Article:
No. The most incredible thing happens when you relate back to your children and stop dropping them off at school. It’s not like having a weekend because the feeling of belonging together has to be picked up. There is an accumulated need for contact and attention because there is a deficit of time to be together. You come to know each other well, and the togetherness becomes more and more relaxed. This is how it happened for me when I took my two-year-old daughter and five-year-old son out of the institutions (I have since had another child and my homeschool children are now two, five, and eight years old: the two oldest are officially homeschooled whereas my oldest daughter of fourteen goes to school).
So it’s not the weekend. The weekend is over. But that’s not the only thing that is past: stressful mornings are over, fetching the kids in the dark, wet rain jackets, and strict bedtimes. No more lunchboxes, cold, parents’ meetings, or sowing names into jackets. There are many other things and some serious setbacks. But I don’t see any use in listing those here just yet.
Number three: Are the kids educated just like they would be at school?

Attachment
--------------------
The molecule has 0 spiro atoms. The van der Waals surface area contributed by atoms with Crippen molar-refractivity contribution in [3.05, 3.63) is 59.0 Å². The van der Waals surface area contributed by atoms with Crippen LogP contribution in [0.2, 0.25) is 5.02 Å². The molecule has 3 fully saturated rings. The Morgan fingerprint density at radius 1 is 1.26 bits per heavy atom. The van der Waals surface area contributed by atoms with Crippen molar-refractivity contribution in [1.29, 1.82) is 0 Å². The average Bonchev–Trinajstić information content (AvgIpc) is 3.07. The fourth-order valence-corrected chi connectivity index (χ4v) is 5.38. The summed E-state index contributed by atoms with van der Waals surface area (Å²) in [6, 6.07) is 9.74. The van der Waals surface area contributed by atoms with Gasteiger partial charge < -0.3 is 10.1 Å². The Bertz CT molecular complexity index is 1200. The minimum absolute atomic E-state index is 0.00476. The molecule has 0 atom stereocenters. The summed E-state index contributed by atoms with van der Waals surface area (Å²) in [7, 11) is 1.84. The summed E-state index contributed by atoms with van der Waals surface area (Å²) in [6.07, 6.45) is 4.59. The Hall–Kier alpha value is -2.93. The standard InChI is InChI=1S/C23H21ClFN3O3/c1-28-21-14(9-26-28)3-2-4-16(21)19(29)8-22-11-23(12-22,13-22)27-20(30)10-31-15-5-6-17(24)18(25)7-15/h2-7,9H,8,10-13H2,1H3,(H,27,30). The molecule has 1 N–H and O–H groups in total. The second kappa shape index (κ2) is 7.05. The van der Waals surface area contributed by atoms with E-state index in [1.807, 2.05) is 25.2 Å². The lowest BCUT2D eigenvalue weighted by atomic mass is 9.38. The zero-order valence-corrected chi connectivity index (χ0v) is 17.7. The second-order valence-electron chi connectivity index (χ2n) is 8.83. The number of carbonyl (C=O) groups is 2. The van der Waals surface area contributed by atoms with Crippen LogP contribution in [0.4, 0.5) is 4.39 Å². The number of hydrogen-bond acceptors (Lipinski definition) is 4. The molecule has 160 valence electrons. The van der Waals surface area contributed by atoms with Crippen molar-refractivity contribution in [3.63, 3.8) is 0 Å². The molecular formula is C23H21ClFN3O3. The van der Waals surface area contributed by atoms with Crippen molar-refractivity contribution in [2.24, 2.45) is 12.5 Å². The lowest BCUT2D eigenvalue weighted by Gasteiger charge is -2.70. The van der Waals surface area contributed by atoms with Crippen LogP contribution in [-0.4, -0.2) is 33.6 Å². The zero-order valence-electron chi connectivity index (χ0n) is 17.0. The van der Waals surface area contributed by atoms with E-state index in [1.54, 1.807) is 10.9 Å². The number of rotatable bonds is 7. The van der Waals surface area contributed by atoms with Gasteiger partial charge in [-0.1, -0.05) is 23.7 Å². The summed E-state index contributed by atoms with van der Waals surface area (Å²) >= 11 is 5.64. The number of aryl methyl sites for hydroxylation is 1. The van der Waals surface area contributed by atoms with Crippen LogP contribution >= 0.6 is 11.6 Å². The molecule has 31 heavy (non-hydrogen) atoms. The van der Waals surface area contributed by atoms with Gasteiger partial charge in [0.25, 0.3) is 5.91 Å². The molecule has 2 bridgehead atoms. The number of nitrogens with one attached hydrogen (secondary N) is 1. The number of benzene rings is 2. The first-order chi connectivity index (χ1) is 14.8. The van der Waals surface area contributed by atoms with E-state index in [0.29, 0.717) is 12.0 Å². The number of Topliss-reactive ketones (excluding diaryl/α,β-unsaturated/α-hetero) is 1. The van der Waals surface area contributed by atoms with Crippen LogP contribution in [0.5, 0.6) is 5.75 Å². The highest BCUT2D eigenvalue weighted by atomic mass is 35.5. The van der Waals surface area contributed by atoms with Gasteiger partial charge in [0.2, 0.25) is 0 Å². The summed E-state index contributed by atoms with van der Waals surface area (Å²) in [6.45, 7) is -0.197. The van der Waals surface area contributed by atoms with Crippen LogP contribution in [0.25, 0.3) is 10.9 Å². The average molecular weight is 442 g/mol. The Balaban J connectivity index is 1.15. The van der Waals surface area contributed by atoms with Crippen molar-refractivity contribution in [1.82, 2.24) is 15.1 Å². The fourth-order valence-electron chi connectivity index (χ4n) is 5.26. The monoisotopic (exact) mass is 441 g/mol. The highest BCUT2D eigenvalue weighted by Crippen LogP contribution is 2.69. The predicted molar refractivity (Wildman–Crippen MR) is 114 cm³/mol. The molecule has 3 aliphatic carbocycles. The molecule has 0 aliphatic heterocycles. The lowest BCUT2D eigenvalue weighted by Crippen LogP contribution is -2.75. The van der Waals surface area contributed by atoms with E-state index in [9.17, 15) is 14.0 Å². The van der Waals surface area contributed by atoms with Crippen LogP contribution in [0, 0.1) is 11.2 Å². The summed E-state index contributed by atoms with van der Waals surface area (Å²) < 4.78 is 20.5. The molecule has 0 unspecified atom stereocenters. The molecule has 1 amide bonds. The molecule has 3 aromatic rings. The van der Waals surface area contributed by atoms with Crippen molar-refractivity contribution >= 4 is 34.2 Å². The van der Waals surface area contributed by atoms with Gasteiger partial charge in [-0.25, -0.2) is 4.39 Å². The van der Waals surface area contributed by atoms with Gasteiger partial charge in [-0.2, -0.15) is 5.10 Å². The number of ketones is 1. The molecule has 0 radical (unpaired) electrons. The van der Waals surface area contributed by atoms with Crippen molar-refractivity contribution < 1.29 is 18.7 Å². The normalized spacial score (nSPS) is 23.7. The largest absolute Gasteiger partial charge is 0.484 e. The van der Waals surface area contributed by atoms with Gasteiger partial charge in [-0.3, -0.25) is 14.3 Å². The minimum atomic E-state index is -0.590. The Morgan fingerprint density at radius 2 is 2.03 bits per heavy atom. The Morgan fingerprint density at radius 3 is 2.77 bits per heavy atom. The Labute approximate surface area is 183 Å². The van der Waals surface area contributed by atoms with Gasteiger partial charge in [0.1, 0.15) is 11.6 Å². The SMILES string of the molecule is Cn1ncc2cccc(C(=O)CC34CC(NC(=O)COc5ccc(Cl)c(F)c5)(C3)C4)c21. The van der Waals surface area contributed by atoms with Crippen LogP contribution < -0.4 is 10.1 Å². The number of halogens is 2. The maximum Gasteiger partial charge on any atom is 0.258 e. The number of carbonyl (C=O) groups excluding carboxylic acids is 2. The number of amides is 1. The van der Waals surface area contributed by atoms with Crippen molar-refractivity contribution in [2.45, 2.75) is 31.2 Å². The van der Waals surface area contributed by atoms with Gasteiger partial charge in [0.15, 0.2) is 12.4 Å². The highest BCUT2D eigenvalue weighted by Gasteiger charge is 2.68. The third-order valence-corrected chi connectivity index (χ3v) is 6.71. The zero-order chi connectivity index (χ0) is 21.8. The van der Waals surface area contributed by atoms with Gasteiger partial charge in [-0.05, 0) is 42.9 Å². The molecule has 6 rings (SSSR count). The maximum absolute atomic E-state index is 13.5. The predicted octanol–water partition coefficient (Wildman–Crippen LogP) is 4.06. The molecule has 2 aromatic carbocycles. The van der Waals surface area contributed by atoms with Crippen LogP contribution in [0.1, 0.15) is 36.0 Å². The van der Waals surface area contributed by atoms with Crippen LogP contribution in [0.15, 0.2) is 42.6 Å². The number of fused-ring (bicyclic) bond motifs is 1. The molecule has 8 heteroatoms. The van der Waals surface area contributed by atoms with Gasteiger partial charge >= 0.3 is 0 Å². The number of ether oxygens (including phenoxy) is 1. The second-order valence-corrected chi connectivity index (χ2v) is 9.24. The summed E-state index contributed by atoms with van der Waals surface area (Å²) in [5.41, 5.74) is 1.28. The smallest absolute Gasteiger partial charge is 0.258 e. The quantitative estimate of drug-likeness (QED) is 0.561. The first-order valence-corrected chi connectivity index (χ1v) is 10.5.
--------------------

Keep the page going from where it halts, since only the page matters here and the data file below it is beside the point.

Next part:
Yes. And No. It’s a personal decision. When you take over responsibility for your children’s education, you have to commit to a plan: you need a pedagogical vision (as far as I remember). This has to be authorized, but it does NOT have to be exactly like in public school.
Every homeschool family manages the duty of education differently. I would like to talk about our home practices in another article. Here, I will just say that we, first and foremost, are living our lives. When maths pops up, we solve math problems. When the sun shines, we go to the beach. When it snows, we drink hot chocolate. My primary regard is well-being. I always have my focus on the good life. I don’t worry more about whether my children learn to read than I do about if they eat cheese sandwiches, or take my hand or ride a bike, or play Minecraft or speak English. My children learn what they want to learn and more, with their own desire and little pressure from me. There isn’t any correct system, we don’t hold school days with school books, but we never stop.